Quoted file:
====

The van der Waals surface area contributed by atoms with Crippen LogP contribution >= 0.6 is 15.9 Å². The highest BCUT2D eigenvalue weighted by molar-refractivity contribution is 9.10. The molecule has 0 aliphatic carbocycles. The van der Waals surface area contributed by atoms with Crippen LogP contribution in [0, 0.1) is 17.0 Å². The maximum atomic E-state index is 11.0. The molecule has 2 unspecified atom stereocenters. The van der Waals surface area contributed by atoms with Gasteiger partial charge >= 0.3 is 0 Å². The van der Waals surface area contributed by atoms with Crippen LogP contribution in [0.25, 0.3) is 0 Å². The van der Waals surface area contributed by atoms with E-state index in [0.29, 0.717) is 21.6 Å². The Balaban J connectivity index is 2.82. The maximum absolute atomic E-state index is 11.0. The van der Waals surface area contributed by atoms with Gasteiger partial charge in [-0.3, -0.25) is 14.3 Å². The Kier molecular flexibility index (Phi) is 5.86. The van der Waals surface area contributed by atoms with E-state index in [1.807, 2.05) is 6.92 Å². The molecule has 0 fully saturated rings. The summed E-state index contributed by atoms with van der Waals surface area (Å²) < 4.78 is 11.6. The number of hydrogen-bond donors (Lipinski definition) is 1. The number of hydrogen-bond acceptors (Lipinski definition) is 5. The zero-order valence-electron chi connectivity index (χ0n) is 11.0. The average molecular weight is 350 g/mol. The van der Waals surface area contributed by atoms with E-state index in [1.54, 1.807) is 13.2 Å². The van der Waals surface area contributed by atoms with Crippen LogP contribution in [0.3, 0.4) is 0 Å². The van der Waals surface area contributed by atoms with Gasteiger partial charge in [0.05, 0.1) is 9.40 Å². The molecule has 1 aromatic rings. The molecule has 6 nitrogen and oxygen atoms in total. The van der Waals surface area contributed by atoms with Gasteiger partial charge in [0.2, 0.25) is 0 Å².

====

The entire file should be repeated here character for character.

The van der Waals surface area contributed by atoms with Crippen LogP contribution >= 0.6 is 15.9 Å². The highest BCUT2D eigenvalue weighted by molar-refractivity contribution is 9.10. The molecule has 0 aliphatic carbocycles. The van der Waals surface area contributed by atoms with Crippen LogP contribution in [0, 0.1) is 17.0 Å². The maximum atomic E-state index is 11.0. The molecule has 2 unspecified atom stereocenters. The van der Waals surface area contributed by atoms with Gasteiger partial charge >= 0.3 is 0 Å². The van der Waals surface area contributed by atoms with Crippen LogP contribution in [0.25, 0.3) is 0 Å². The van der Waals surface area contributed by atoms with E-state index in [0.29, 0.717) is 21.6 Å². The Balaban J connectivity index is 2.82. The maximum absolute atomic E-state index is 11.0. The van der Waals surface area contributed by atoms with Gasteiger partial charge in [-0.3, -0.25) is 14.3 Å². The Kier molecular flexibility index (Phi) is 5.86. The van der Waals surface area contributed by atoms with E-state index in [1.807, 2.05) is 6.92 Å². The molecule has 0 fully saturated rings. The summed E-state index contributed by atoms with van der Waals surface area (Å²) < 4.78 is 11.6. The number of hydrogen-bond donors (Lipinski definition) is 1. The number of hydrogen-bond acceptors (Lipinski definition) is 5. The zero-order valence-electron chi connectivity index (χ0n) is 11.0. The average molecular weight is 350 g/mol. The van der Waals surface area contributed by atoms with E-state index in [1.54, 1.807) is 13.2 Å². The van der Waals surface area contributed by atoms with Crippen LogP contribution in [0.3, 0.4) is 0 Å². The van der Waals surface area contributed by atoms with Gasteiger partial charge in [0.05, 0.1) is 9.40 Å². The molecule has 1 aromatic rings. The molecule has 6 nitrogen and oxygen atoms in total. The van der Waals surface area contributed by atoms with Gasteiger partial charge in [0.2, 0.25) is 0 Å².